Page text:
The Work of a Book Publishing House
Dr. Asangba Tzudir
[dropcap]T[/dropcap]HE word ‘publishing’ seemingly finds itself landed in a virgin territory in our state at a time when the world of publishing keeps constantly changing and evolving. While many may not be aware of the various processes that are involved in the publishing of a book, let alone book lovers and readers. This short write up intends to discuss the work processes involved in the publishing of a book. A publishing house is another name for a publishing company which takes the work of a writer/author and makes it available to the general public in book form. A person with a work for publication firstly gives the manuscript to the publishing house which is then reviewed. After the review process, if the publishing house finds it worth publishing, a ‘written agreement’ is made between the publisher and the author. The written agreement defines the terms relating to the contract, various other terms and conditions like nomination in the event of death of author, jurisdiction, copyright, royalty terms, etc. The discretion also rests on the publisher on matters relating to production which includes the cover, size, the type of paper to be used, whether it will be hard bound or paper back or both. It also makes crucial decisions relating to marketing and sales, such as advertisement and the targeted ‘market’ for the sales of the book. Another important decision is the number of copies to be printed because it reflects the expectation through sales. Unless, a publisher trusts that a book will sell well, huge quantities are seldom printed.
The manuscript goes through the various processes of editing like the general editing, copy editing, content editing, proof reading, which depends largely on the ‘written agreement’ on matters relating to who has the final say, whether it rests with the author or the editor. In cases where words usage, statements, truth claims, arguments, etc. are opened to different interpretations, there has to be a certain understanding where an author can review the editor’s suggestion, but the final say rests on the editor. Unless such specifications are clearly laid, the work of an editor might get diminished which will definitely get reflected on the quality and content of the book.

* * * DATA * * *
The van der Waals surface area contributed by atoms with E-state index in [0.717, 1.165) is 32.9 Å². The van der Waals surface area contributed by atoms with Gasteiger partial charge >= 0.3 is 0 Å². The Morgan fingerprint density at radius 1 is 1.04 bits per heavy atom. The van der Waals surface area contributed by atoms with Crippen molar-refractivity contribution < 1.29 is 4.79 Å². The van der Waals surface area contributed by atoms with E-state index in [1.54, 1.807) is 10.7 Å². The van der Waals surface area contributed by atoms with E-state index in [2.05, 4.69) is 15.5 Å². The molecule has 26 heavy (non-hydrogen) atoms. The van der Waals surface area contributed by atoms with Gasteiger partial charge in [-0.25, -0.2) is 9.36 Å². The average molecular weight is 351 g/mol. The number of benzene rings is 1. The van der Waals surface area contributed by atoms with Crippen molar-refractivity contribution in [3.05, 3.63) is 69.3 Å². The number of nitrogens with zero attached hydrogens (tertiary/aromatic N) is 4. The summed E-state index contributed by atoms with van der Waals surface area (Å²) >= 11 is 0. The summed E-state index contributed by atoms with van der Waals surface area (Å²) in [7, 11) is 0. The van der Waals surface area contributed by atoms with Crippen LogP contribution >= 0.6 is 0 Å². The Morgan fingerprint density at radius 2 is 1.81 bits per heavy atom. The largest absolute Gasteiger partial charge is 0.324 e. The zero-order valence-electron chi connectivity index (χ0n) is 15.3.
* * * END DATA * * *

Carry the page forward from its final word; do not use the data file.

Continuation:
A copy editor generally improves the formatting, accepted stylistics etc. The content editing involves adding and formatting texts by looking at the themes, structure and discrepancies, if any. It is also important to see that claims, statements, arguments etc. are in agreement with the established ‘facts.’ Otherwise, it should be substantiated by a counter argument in case of disagreement. Most importantly, it is about giving substance to the book beginning with groundwork and structure while at the same time taking care of the flow of chapters and sub sections in order to maintain continuity.
The beauty of a book lies in crisp and lucid reading, thus is necessary to delete unnecessary bombastic words, clichés, slang and elaborations. With the completion of editing, the edited book is forwarded to the author and the editing suggestions are worked out subsequently incorporated.
Once the book is ready for printing, the publishing house then gives a legit ISBN to the book which then is printed in the book. The ISBN or International Standard Book Number is usually a 13-digit (since 1st January 2007) represented by a Bar Code. ISBN is a unique numeric commercial book identifier. Any registered publishing house is authorized to give ISBN to any book published by that publishing house. ISBN is the main tool to track any book. Being numbered by an ISBN is one of the distinguishing feature between a book published by a publishing house and a self published one besides the various processes of editing involved. Again when it comes to using a book as a reference, writers, authors and especially academicians only refer to books with a legit ISBN, without which it becomes ‘unauthentic’ and ‘questionable.’ There have also been instances where books without ISBN were not accepted for cataloguing in the library.
So that’s the lengthy process whereby the manuscript is converted into book form. Nonetheless, the success of a book can only be celebrated through its degree of sales and readership which depends on the ‘marketability’ as well as the level of reading culture of the masses.
The writer is the Assistant Editor of Heritage Publishing House & Signet Books